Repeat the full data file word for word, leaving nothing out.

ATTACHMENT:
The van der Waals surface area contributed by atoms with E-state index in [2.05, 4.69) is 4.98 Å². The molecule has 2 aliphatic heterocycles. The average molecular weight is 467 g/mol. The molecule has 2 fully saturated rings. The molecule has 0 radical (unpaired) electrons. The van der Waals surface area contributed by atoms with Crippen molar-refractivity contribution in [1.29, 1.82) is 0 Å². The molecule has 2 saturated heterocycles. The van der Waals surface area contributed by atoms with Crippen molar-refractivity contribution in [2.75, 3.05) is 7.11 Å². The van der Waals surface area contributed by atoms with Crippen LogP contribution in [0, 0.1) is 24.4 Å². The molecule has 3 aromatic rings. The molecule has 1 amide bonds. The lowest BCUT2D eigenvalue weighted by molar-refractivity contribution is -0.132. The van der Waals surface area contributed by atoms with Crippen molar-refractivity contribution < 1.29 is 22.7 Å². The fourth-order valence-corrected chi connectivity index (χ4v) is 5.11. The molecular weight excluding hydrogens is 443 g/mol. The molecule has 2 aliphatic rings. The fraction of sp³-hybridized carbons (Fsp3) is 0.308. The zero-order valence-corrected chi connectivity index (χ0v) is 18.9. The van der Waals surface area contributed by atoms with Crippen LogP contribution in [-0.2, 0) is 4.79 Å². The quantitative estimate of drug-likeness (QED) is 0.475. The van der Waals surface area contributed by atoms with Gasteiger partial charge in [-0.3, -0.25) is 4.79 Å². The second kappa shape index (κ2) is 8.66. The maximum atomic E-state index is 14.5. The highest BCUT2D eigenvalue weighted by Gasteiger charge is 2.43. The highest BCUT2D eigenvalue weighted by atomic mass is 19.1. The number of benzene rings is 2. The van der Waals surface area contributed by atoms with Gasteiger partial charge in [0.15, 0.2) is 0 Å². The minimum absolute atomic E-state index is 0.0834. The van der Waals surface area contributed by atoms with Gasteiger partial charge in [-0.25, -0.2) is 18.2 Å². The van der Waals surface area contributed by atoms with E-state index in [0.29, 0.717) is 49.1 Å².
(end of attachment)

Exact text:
The van der Waals surface area contributed by atoms with E-state index in [2.05, 4.69) is 4.98 Å². The molecule has 2 aliphatic heterocycles. The average molecular weight is 467 g/mol. The molecule has 2 fully saturated rings. The molecule has 0 radical (unpaired) electrons. The van der Waals surface area contributed by atoms with Crippen molar-refractivity contribution in [1.29, 1.82) is 0 Å². The molecule has 2 saturated heterocycles. The van der Waals surface area contributed by atoms with Crippen molar-refractivity contribution in [2.75, 3.05) is 7.11 Å². The van der Waals surface area contributed by atoms with Crippen LogP contribution in [0, 0.1) is 24.4 Å². The molecule has 3 aromatic rings. The molecule has 1 amide bonds. The lowest BCUT2D eigenvalue weighted by molar-refractivity contribution is -0.132. The van der Waals surface area contributed by atoms with Crippen molar-refractivity contribution < 1.29 is 22.7 Å². The fourth-order valence-corrected chi connectivity index (χ4v) is 5.11. The molecular weight excluding hydrogens is 443 g/mol. The molecule has 2 aliphatic rings. The fraction of sp³-hybridized carbons (Fsp3) is 0.308. The zero-order valence-corrected chi connectivity index (χ0v) is 18.9. The van der Waals surface area contributed by atoms with Crippen LogP contribution in [-0.2, 0) is 4.79 Å². The quantitative estimate of drug-likeness (QED) is 0.475. The van der Waals surface area contributed by atoms with Gasteiger partial charge in [-0.3, -0.25) is 4.79 Å². The second kappa shape index (κ2) is 8.66. The maximum atomic E-state index is 14.5. The highest BCUT2D eigenvalue weighted by Gasteiger charge is 2.43. The highest BCUT2D eigenvalue weighted by atomic mass is 19.1. The number of benzene rings is 2. The van der Waals surface area contributed by atoms with Gasteiger partial charge in [0.15, 0.2) is 0 Å². The minimum absolute atomic E-state index is 0.0834. The van der Waals surface area contributed by atoms with Gasteiger partial charge in [-0.25, -0.2) is 18.2 Å². The van der Waals surface area contributed by atoms with E-state index in [0.29, 0.717) is 49.1 Å².